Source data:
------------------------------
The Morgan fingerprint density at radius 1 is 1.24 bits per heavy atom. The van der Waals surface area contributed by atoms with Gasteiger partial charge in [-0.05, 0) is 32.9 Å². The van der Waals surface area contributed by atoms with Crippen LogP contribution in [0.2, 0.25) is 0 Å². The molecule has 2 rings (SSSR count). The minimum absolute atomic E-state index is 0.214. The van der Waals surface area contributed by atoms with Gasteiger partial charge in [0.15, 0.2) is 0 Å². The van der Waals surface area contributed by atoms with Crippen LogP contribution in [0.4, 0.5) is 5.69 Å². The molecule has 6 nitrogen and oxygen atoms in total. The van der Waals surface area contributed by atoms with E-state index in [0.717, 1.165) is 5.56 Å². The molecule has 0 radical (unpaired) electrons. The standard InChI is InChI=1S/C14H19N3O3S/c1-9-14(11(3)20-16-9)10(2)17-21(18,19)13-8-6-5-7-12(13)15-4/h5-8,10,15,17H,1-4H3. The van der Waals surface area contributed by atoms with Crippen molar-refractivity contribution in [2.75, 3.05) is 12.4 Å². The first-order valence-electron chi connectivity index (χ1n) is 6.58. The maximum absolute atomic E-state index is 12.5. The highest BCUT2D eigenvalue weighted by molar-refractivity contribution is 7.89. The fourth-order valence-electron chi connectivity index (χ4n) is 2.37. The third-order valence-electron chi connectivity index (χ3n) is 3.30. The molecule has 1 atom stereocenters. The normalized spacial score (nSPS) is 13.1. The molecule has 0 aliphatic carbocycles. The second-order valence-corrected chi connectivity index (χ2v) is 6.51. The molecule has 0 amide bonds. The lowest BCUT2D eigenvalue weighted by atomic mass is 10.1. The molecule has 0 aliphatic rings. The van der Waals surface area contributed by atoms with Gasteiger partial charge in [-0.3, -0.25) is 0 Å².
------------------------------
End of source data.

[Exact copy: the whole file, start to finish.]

The Morgan fingerprint density at radius 1 is 1.24 bits per heavy atom. The van der Waals surface area contributed by atoms with Gasteiger partial charge in [-0.05, 0) is 32.9 Å². The van der Waals surface area contributed by atoms with Crippen LogP contribution in [0.2, 0.25) is 0 Å². The molecule has 2 rings (SSSR count). The minimum absolute atomic E-state index is 0.214. The van der Waals surface area contributed by atoms with Gasteiger partial charge in [0.15, 0.2) is 0 Å². The van der Waals surface area contributed by atoms with Crippen LogP contribution in [0.4, 0.5) is 5.69 Å². The molecule has 6 nitrogen and oxygen atoms in total. The van der Waals surface area contributed by atoms with E-state index in [0.717, 1.165) is 5.56 Å². The molecule has 0 radical (unpaired) electrons. The standard InChI is InChI=1S/C14H19N3O3S/c1-9-14(11(3)20-16-9)10(2)17-21(18,19)13-8-6-5-7-12(13)15-4/h5-8,10,15,17H,1-4H3. The van der Waals surface area contributed by atoms with Crippen molar-refractivity contribution in [2.75, 3.05) is 12.4 Å². The first-order valence-electron chi connectivity index (χ1n) is 6.58. The maximum absolute atomic E-state index is 12.5. The highest BCUT2D eigenvalue weighted by molar-refractivity contribution is 7.89. The fourth-order valence-electron chi connectivity index (χ4n) is 2.37. The third-order valence-electron chi connectivity index (χ3n) is 3.30. The molecule has 1 atom stereocenters. The normalized spacial score (nSPS) is 13.1. The molecule has 0 aliphatic carbocycles. The second-order valence-corrected chi connectivity index (χ2v) is 6.51. The molecule has 0 amide bonds. The lowest BCUT2D eigenvalue weighted by atomic mass is 10.1. The molecule has 0 aliphatic rings. The van der Waals surface area contributed by atoms with Gasteiger partial charge in [-0.3, -0.25) is 0 Å².